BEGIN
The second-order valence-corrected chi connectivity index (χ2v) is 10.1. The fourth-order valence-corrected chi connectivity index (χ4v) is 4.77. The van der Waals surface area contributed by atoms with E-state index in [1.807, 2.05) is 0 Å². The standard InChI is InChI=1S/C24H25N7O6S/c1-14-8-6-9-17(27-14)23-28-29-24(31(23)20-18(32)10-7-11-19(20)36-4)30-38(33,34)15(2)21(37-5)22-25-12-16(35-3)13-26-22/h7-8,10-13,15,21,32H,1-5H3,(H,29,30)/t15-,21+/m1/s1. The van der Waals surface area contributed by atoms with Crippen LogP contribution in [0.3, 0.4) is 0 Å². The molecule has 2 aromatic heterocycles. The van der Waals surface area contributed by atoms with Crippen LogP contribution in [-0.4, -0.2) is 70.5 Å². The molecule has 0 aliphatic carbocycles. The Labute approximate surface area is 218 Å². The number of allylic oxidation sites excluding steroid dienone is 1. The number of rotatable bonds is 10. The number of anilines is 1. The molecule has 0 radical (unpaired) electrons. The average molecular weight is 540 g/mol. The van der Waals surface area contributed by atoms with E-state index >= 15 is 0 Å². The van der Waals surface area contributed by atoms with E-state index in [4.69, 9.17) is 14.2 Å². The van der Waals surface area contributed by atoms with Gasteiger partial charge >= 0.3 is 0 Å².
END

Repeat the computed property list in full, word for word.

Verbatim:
The second-order valence-corrected chi connectivity index (χ2v) is 10.1. The fourth-order valence-corrected chi connectivity index (χ4v) is 4.77. The van der Waals surface area contributed by atoms with E-state index in [1.807, 2.05) is 0 Å². The standard InChI is InChI=1S/C24H25N7O6S/c1-14-8-6-9-17(27-14)23-28-29-24(31(23)20-18(32)10-7-11-19(20)36-4)30-38(33,34)15(2)21(37-5)22-25-12-16(35-3)13-26-22/h7-8,10-13,15,21,32H,1-5H3,(H,29,30)/t15-,21+/m1/s1. The van der Waals surface area contributed by atoms with Crippen LogP contribution in [0.3, 0.4) is 0 Å². The molecule has 2 aromatic heterocycles. The van der Waals surface area contributed by atoms with Crippen LogP contribution in [-0.4, -0.2) is 70.5 Å². The molecule has 0 aliphatic carbocycles. The Labute approximate surface area is 218 Å². The number of allylic oxidation sites excluding steroid dienone is 1. The number of rotatable bonds is 10. The number of anilines is 1. The molecule has 0 radical (unpaired) electrons. The average molecular weight is 540 g/mol. The van der Waals surface area contributed by atoms with E-state index >= 15 is 0 Å². The van der Waals surface area contributed by atoms with E-state index in [4.69, 9.17) is 14.2 Å². The van der Waals surface area contributed by atoms with Gasteiger partial charge >= 0.3 is 0 Å².